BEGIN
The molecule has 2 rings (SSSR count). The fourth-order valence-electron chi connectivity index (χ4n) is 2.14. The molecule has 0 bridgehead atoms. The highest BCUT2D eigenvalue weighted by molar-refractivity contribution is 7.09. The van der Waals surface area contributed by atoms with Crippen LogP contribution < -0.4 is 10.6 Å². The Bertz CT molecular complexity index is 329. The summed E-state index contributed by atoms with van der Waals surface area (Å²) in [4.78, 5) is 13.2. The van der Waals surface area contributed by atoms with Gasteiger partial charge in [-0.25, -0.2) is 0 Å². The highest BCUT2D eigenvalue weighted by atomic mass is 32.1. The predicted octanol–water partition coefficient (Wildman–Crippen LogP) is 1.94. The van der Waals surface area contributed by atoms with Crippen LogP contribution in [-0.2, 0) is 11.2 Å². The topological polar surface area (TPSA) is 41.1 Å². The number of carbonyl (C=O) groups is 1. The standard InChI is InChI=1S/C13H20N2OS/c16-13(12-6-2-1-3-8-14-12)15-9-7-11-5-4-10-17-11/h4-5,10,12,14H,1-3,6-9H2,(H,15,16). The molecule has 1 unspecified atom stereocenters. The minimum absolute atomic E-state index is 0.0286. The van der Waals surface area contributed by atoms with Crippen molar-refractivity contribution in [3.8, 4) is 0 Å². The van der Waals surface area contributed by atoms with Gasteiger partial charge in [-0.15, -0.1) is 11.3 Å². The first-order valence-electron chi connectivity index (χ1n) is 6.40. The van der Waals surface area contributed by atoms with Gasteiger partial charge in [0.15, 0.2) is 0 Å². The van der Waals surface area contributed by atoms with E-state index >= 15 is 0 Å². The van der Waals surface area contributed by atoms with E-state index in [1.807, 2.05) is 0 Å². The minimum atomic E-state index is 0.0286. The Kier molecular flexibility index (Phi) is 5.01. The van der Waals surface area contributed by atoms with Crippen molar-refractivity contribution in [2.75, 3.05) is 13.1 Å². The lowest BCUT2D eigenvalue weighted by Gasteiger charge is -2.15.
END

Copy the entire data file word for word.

The molecule has 2 rings (SSSR count). The fourth-order valence-electron chi connectivity index (χ4n) is 2.14. The molecule has 0 bridgehead atoms. The highest BCUT2D eigenvalue weighted by molar-refractivity contribution is 7.09. The van der Waals surface area contributed by atoms with Crippen LogP contribution < -0.4 is 10.6 Å². The Bertz CT molecular complexity index is 329. The summed E-state index contributed by atoms with van der Waals surface area (Å²) in [4.78, 5) is 13.2. The van der Waals surface area contributed by atoms with Gasteiger partial charge in [-0.25, -0.2) is 0 Å². The highest BCUT2D eigenvalue weighted by atomic mass is 32.1. The predicted octanol–water partition coefficient (Wildman–Crippen LogP) is 1.94. The van der Waals surface area contributed by atoms with Crippen LogP contribution in [-0.2, 0) is 11.2 Å². The topological polar surface area (TPSA) is 41.1 Å². The number of carbonyl (C=O) groups is 1. The standard InChI is InChI=1S/C13H20N2OS/c16-13(12-6-2-1-3-8-14-12)15-9-7-11-5-4-10-17-11/h4-5,10,12,14H,1-3,6-9H2,(H,15,16). The molecule has 1 unspecified atom stereocenters. The minimum absolute atomic E-state index is 0.0286. The van der Waals surface area contributed by atoms with Crippen molar-refractivity contribution in [3.8, 4) is 0 Å². The van der Waals surface area contributed by atoms with Gasteiger partial charge in [-0.15, -0.1) is 11.3 Å². The first-order valence-electron chi connectivity index (χ1n) is 6.40. The van der Waals surface area contributed by atoms with Gasteiger partial charge in [0.15, 0.2) is 0 Å². The van der Waals surface area contributed by atoms with E-state index >= 15 is 0 Å². The van der Waals surface area contributed by atoms with E-state index in [1.807, 2.05) is 0 Å². The minimum atomic E-state index is 0.0286. The Kier molecular flexibility index (Phi) is 5.01. The van der Waals surface area contributed by atoms with Crippen molar-refractivity contribution in [2.75, 3.05) is 13.1 Å². The lowest BCUT2D eigenvalue weighted by Gasteiger charge is -2.15.